"I've been a fan of alt-country ever since it was called Bruce Springsteen," a friend has offered on several occasions, a bit of two-pronged commentary on the slipperiness of categorizations and the ebb and flow of musical styles. In that spirit, I'll offer that I've been a fan of Americana ever since it was called The Band, Randy Newman and Steve Forbert. I was hooked by the echoes of country blues, mountain ballads, Professor Longhair, traveling carnivals, Jimmie Rodgers and the couple dozen other things I still hear in their music.
I drop those three names now because all can be found peeking out on the new one from the Triangle's poster boy for Americana, Jon Shain, a nimble guitarist and underrated singer who's adept at working with those same echoes. His latest, Army Winter Jacket, wears those impressions as proof: "Pictures from the Past" brings to mind The Band's rustic-roots take on "Long Black Veil," while Newman lives in the vocals and cadence of "Another Month of Mondays" and the broad satire of "Flat Earth Crowd." Forbert's presence is most evident when Shain's writing takes the form of a charcoal sketch, as with "Cornershops and Subway Trains," the home of the wonderful description that gives the album its title. Opener "Time to Move On" fits as a wildcard: It's a cover from Tom Petty, a guy who's always been at the top of his game when he was channeling proto-Americana purveyors The Byrds.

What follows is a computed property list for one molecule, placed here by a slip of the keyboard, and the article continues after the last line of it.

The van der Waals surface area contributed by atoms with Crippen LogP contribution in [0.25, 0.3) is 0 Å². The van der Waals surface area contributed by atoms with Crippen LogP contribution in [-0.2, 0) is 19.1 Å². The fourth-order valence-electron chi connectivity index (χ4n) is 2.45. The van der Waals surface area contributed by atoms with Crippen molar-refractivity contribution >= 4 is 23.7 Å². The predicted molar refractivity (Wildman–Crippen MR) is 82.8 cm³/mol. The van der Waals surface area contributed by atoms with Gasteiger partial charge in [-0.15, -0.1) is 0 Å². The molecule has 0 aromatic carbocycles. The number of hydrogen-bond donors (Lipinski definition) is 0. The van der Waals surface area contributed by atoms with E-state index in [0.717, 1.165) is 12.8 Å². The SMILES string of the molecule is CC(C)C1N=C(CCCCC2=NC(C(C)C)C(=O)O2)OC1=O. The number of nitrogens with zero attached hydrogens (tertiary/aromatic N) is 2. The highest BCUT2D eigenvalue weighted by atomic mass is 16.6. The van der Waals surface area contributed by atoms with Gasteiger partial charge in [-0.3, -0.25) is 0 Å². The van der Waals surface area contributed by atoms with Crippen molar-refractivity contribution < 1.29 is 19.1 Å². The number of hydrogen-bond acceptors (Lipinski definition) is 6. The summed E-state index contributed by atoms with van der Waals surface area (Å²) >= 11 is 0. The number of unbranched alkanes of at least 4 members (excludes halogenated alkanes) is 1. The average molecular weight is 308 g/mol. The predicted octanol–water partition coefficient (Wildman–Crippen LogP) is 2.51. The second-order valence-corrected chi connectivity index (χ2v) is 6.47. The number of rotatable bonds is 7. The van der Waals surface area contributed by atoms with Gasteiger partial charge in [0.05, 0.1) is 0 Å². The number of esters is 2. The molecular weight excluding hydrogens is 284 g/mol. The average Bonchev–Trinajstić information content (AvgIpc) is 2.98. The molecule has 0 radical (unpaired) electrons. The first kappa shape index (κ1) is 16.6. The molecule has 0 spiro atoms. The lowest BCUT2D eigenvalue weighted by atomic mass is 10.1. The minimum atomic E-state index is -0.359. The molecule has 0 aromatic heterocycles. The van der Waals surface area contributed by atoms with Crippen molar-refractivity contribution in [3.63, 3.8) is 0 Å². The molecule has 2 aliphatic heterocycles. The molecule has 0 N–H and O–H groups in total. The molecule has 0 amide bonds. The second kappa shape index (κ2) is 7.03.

But that's not to say Shain spends all his time (or any of it, even) looking far, wide and/or back for influences and inspiration. The album's twin centerpieces—the instrumental "Song for Maria" and the lively, Cajun-spirited "Song for JoJo"—suggest he might only have to look about his house. Or maybe down: The album's best cut is "Silvertone," a love song to a guitar—cobblestone-like warts and all—that's awash in the Caledonia warmth of Van Morrison, back in the prime days of The Band, Newman and Forbert. Call "Silvertone" Jon Shain's triumphant moment of Carolina soul. The whole of Army Jacket Winter, then, is his Americana roadmap, one that peaks when the highway starts rolling back to home.